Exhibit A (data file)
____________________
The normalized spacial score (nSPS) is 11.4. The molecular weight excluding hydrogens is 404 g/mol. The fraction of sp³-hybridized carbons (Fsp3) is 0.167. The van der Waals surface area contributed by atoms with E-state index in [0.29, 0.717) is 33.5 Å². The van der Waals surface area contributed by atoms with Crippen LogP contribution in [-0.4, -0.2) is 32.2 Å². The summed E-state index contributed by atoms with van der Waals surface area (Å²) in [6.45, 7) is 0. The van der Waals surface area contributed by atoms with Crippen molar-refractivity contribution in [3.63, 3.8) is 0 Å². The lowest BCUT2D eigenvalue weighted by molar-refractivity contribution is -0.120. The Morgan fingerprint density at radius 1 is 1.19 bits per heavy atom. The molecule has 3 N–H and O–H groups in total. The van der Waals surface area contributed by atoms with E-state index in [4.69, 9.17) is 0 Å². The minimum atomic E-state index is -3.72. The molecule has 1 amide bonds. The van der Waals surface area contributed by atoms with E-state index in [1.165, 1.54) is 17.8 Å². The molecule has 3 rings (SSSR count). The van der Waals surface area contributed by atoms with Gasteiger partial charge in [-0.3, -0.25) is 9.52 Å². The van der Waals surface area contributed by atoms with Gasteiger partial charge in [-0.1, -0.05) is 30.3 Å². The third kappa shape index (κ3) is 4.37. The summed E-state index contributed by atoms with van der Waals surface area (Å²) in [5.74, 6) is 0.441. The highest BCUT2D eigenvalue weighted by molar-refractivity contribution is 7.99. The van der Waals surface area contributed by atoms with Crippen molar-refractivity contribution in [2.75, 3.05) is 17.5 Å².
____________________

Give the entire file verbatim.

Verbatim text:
The normalized spacial score (nSPS) is 11.4. The molecular weight excluding hydrogens is 404 g/mol. The fraction of sp³-hybridized carbons (Fsp3) is 0.167. The van der Waals surface area contributed by atoms with E-state index in [0.29, 0.717) is 33.5 Å². The van der Waals surface area contributed by atoms with Crippen LogP contribution in [-0.4, -0.2) is 32.2 Å². The summed E-state index contributed by atoms with van der Waals surface area (Å²) in [6.45, 7) is 0. The van der Waals surface area contributed by atoms with Crippen molar-refractivity contribution in [3.63, 3.8) is 0 Å². The lowest BCUT2D eigenvalue weighted by molar-refractivity contribution is -0.120. The Morgan fingerprint density at radius 1 is 1.19 bits per heavy atom. The molecule has 3 N–H and O–H groups in total. The van der Waals surface area contributed by atoms with E-state index in [4.69, 9.17) is 0 Å². The minimum atomic E-state index is -3.72. The molecule has 1 amide bonds. The van der Waals surface area contributed by atoms with E-state index in [1.165, 1.54) is 17.8 Å². The molecule has 3 rings (SSSR count). The van der Waals surface area contributed by atoms with Gasteiger partial charge in [-0.3, -0.25) is 9.52 Å². The van der Waals surface area contributed by atoms with Gasteiger partial charge in [-0.1, -0.05) is 30.3 Å². The third kappa shape index (κ3) is 4.37. The summed E-state index contributed by atoms with van der Waals surface area (Å²) in [5.74, 6) is 0.441. The highest BCUT2D eigenvalue weighted by molar-refractivity contribution is 7.99. The van der Waals surface area contributed by atoms with Crippen molar-refractivity contribution in [2.75, 3.05) is 17.5 Å².